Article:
Veletsianos Chapt 9: Trey Martindale & Michael Dowdy, “Personal Learning Environments”

LMS, PLE, PLN

Chapter 9 in the Veletsianos (ed.) book is the beginning of Part 3 (Social, Organizational, and Contextual Factors in Emerging Technologies Implementations).

The chapter itself, by Trey Martindale and Michael Dowdy, is titled “Personal Learning Environments” and discusses the history of the concept, its use, how it compares with Learning Management Systems (LMSs) and its future. In this chapter, the PLE is shown to have some varying definitions, and examples range from ELGG to Facebook. And in looking at how the PLE compares to the LMS, these authors provide several scenarios.

At this point I have to point to a blog post that also compares the PLE to the LMS (and has a graphic that I really like)
http://mohamedaminechatti.blogspot.com/2010/03/lms-vs-ple.html

In a nutshell, almost everyone who compares the LMS to the PLE tends to see the LMS as more formal and structured, with the PLE being more transformative.

Basically I agree with the concept – I’d say that the LMS *can* be a bit better than “one size fits all” though, but it does take work to make that happen. I like one of the comments to the above blog — that the LMS can be part of the PLE. Certainly my work revolves around delivering courses via an LMS, but as much as possible, I encourage everyone involved to use the LMS as a springboard to developing a PLE (or PLN) because I don’t want the experience to end with the final assignment of the “course”.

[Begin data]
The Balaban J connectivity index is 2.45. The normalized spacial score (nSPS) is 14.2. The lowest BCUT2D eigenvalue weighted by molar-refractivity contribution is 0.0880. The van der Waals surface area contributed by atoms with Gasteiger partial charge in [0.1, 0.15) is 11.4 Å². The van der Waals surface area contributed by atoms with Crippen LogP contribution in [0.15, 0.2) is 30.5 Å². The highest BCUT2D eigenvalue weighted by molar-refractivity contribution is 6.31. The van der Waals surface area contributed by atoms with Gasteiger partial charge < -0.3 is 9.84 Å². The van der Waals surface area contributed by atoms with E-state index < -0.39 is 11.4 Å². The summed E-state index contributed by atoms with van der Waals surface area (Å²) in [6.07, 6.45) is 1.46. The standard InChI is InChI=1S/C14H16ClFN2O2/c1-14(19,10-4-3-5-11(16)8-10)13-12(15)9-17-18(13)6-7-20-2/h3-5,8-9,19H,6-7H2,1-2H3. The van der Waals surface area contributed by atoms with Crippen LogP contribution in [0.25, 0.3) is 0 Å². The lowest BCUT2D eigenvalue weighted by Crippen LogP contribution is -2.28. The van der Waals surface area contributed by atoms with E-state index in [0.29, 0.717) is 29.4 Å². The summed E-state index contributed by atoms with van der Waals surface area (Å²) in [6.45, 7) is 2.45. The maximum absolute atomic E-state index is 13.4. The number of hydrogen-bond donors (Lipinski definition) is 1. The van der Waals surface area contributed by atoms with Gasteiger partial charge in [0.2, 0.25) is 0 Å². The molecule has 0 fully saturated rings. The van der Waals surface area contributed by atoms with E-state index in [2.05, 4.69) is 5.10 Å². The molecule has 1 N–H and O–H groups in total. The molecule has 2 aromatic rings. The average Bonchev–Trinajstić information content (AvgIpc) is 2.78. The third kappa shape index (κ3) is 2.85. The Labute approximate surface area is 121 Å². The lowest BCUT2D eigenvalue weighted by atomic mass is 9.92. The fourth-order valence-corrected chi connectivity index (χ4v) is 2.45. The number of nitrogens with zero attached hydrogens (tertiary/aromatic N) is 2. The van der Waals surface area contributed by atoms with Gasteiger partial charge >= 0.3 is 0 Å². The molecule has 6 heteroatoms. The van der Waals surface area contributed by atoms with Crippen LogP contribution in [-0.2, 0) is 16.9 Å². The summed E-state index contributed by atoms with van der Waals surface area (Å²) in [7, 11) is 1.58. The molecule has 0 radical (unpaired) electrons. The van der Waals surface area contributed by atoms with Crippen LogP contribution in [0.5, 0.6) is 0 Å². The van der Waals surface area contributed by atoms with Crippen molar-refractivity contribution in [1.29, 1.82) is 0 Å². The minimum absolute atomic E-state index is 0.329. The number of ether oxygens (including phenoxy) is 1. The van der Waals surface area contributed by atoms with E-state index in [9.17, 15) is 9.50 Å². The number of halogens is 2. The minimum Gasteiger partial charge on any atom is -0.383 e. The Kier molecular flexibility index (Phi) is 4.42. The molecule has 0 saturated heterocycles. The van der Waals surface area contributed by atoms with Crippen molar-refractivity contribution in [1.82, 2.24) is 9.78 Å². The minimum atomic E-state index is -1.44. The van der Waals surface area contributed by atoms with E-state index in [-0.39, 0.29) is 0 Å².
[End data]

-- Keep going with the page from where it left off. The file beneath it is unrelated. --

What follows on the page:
Finally, for an account of a story that shows the power of making educational opportunities less formal, look to:

Using mobile phones to promote lifelong learning among rural women in Southern India

by K. Balasubramanian et al, August 2010 in the special edition of the Australian Journal “Distance Education” p. 193-209 (your library may have this journal in their online collection and it’s definitely worth accessing)

for a description of nine female goats, one buck and one cellphone and how the combination of mobile phones and goat grazing is allowing women to learn without sacrificing their employment.


Note: The PLE is sometimes distinguished from the PLN (Personal Learning Network – see my blog post on Chapter 6 where Alec Couros describes this https://elizabethtweets.wordpress.com/2010/08/22/alec-couros-chapter-6-developing-personal-learning-networks-for-open-and-social-learning/) with PLE being more focused on the technology and PLN more focused on the networking of people. But I think many of us (Alec Couros included, as far as I can tell from this link: http://educationaltechnology.ca/couros/1156) see a lot of overlap and are interested in collaborating for learning in any way possible.


Fifteen minutes after posting this, I find a new take on the controversy here:
http://steve-wheeler.blogspot.com/2010/09/when-worlds-collide.html “The institutional PLE? Impossible or feasible?”


This is from the “Elizabeth Tweets” series of chapter-by-chapter blog posts related to the new book “Emerging Technologies in Distance Education“, edited by George Veletsianos and published by Athabasca University Press (including a freely available e-book version).
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